First off, Doug asserts that "there is no nation on the planet that poses a real threat to the United States in the way that the USSR during the Cold War." To draw this conclusion on the basis of defense spending is, I think, profoundly misleading. Perceptions of the Soviet threat were based not merely on the relative strength of the superpowers' economies and militaries, but on the presumed implacability of the ideological conflict between the world's most powerful democracy and the flag-bearer for global communist revolution. To put it more simply, the "real threat" posed by the Soviet Union was as much a matter of intent as of potential. And if we want to look at it like that, then no, there probably isn't a nation on the planet that currently poses a similar threat.

But what if we're looking at it as a matter of simple military capability, as I think we must when we're referencing relative military spending? For me, this is pretty simple: any nuclear state with the necessary delivery mechanisms and sufficient number of warheads poses an existential threat to the U.S. I don't know enough about the details of strategic arms and nonproliferation to say who's on that list, but I feel confident that Russia and China both qualify.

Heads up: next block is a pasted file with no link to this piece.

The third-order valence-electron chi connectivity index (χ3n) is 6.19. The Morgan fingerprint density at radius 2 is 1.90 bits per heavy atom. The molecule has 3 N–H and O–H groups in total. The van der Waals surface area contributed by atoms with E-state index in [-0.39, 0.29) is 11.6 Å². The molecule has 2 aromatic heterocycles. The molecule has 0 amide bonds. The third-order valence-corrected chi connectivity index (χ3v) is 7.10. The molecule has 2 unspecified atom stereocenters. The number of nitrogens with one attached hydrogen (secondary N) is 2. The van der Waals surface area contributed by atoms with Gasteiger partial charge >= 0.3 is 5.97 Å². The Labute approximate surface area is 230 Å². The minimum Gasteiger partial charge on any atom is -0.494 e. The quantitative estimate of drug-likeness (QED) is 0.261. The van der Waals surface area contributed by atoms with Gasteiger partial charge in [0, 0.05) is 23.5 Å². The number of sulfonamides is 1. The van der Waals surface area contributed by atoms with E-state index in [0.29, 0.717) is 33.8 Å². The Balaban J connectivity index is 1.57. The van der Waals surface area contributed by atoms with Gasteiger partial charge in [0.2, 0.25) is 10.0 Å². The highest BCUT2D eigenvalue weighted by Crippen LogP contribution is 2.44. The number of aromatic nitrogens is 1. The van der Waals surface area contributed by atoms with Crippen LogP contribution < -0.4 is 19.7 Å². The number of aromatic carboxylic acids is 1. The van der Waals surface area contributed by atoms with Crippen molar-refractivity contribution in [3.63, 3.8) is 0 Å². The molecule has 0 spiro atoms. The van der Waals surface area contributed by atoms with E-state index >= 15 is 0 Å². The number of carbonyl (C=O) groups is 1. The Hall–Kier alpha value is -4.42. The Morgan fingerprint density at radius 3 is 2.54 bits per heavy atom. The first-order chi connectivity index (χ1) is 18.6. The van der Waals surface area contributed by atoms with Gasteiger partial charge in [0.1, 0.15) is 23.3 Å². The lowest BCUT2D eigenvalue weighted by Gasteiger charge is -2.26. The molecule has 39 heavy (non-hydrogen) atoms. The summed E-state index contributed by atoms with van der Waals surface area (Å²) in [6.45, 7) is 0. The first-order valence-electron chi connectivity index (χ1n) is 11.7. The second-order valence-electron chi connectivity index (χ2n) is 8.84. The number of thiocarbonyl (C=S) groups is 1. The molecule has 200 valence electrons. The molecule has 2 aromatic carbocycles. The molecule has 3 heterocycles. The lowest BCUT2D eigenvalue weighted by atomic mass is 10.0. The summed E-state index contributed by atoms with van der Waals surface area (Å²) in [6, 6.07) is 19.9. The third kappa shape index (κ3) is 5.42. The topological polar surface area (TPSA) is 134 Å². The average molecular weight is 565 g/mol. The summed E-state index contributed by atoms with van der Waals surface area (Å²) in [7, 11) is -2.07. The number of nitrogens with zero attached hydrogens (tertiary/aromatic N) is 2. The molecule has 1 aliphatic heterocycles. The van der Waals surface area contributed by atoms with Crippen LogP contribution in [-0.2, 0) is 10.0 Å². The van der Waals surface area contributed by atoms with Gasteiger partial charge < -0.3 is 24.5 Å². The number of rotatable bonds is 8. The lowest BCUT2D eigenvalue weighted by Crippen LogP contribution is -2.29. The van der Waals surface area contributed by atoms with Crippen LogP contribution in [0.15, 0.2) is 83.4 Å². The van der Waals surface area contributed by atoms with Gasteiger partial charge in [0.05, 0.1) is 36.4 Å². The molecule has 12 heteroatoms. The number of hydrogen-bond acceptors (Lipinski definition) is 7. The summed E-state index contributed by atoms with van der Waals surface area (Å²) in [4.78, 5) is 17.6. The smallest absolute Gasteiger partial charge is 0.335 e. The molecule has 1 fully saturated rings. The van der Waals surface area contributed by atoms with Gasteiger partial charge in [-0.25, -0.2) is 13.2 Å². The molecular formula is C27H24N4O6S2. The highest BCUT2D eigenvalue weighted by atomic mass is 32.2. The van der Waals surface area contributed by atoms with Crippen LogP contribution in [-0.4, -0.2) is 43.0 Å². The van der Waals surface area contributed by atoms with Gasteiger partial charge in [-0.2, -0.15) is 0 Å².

And what about burden-sharing with our various allies and partners? One can reasonably assert, as Mataconis does, that "our allies... can afford to pay more toward their own defense than they [do] now," but I'm not sure that examining relative shares of global military spending should lead us to this conclusion. For one thing, a particular country's share of that particular pie says exactly nothing about what it can afford. I don't see Greece or Iceland or Portugal on the chart, but we can safely assume that each country represents an almost infintesimal share of global military spending. By Mataconis' logic, those countries "can afford to pay more." You sure about that?